Our yayas will always bring an extra egg or two for the vendor to add to the galapong (sweet rice flour) batter to make our bibingkas fluffier. We wait in anticipation as the bibingka is cooked with hot coals sandwiching the batter placed on a clay pan lined with banana leaves. We always ask for the special bibingka with kesong puti (white country carabao's milk cheese) and itlog na maalat (salted eggs) added on top of the batter before cooking. The hot bibingka is served brushed with butter or margarine on top with a generous serving of freshly grated coconut and dusting of sugar. Usually the same stall also makes puto bumbong. The ground purple sweet glutinous rice meal (pinururutong) is steamed in a puto bumbong maker and served on a bed of banana leaves liberally slobbered with Star Margarine which tantalizingly melts from the heat of the puto bumbong topped with freshly grated coconut and muscovado (unrefined brown sugar). My mouth just waters just thinking about it.
When we moved back to the US, I never felt that my Christmases were complete because I missed the simbang gabis and puto bumbongs. Apparently, many other expats felt the same way and started the tradition of Simbang Gabi here in the states. In Chicago, it is a big deal and involves a year of planning, fund raising and practicing. Nine area churches are chosen to host each of one of these mass vigils. Usually, for authenticity, a Filipino priest is invited to officiate. The entire Filipino church community is involved from grandparents to newborns, which are customarily picked to play the role of baby Jesus at the Christmas pageant. Where only Filipinos attended the simbang gabis in the past, people from other ethnicities are now participating. Perhaps, our simbang gabi reminds them of their own Christmas rituals from their own old country and eases their homesickness as well. After mass, with the church bells ringing, the attendees are ushered into the church meeting hall where everyone is treated to a Christmas show put together by Filipino parishioners of the host church featuring haranas (serenades), Christmas carols and folk dancing while partaking in a bevy of Filipino food & delicacies. During this time, I close my eyes and imagine myself at the plaza of Santa Cruz Church. Hark; I can almost hear the Musikong Bumbong.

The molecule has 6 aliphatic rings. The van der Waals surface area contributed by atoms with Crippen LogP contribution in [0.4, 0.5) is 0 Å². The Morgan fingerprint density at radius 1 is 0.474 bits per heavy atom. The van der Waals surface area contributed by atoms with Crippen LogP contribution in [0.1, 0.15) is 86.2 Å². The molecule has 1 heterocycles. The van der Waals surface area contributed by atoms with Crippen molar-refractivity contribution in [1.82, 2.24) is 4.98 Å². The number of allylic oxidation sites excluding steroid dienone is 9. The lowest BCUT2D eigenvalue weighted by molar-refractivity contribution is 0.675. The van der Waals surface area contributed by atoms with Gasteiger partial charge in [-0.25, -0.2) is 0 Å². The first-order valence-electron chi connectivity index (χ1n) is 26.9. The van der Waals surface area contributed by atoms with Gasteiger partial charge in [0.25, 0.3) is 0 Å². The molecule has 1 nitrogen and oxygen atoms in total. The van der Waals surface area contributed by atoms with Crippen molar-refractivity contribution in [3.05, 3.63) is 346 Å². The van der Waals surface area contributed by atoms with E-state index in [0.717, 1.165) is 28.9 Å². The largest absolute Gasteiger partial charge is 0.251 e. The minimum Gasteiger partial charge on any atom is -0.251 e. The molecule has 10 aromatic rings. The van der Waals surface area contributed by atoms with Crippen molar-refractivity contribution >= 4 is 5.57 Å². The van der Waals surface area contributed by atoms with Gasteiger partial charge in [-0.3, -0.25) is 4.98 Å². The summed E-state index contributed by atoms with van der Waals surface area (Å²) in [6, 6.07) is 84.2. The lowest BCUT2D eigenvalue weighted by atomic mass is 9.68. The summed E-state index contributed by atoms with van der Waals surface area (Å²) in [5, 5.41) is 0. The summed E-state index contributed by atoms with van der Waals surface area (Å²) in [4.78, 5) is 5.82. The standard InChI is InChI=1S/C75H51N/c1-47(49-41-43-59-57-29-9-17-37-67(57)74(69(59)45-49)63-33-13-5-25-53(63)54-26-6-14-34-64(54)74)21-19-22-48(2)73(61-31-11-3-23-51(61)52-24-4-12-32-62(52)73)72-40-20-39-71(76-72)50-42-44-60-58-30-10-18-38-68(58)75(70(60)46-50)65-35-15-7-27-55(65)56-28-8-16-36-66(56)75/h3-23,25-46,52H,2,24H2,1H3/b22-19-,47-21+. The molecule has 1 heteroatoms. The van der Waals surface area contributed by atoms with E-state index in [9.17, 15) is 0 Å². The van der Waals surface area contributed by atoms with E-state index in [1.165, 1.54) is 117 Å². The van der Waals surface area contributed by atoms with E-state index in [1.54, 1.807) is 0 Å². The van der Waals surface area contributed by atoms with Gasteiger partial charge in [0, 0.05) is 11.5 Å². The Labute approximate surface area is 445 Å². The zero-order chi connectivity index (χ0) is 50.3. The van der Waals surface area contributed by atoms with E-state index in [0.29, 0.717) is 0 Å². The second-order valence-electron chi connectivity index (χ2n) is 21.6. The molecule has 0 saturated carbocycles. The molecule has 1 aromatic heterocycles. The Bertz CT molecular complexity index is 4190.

My sister-in-law surprised me with a pasalubong (homecoming gift) from her recent trip to the Philippines with a bumbonera (puto bumbong maker). I am determined to make some for Christmas.
I've experimented with recipes and this is the one where I had the best success.
2 cups salted water
Muscovado (raw sugar)
Grated fresh coconut
Star margarine (Available at Filipino stores, you may substitute any available butter or margarine but Star Margarine does impart a distinctive taste)
- Soak purple or sweet black glutinous sweet rice in salted water overnight.
- Grind the softened soaked rice to a fine mealy consistency (I used a food processor).
- Wrap the ground glutinous rice in a piece of muslin cloth and place it in a strainer to drain excess liquid. You can place a heavy object over the muslin cloth to hasten the draining
- Bring water in steamer pan to boil.
- Steam rice meal in the bamboo tubes (bumbong) for 10 minutes until cooked
- Shake out the contents of each bamboo tube or remove the cooked glutinous rice from the bumbong with the help of a knife, retaining the elongated shape of the cooked rice
- Spread butter or margarine on the puto bumbong
- Add a small amount of grated coconut and muscovado before serving on a banana leaf
To make bibingka, I just buy a boxed Bibingka mix made by White King, follow the directions and it turns out great every time..... I bake them on pans lined with banana leaves. Of course, I garnish the bibingka with kesong puti, itlog na maalat and even some keso de bola, plus grated coconut, margarine or butter and a dusting of sugar to add sweetness. . Shhh, my lola might be watching.........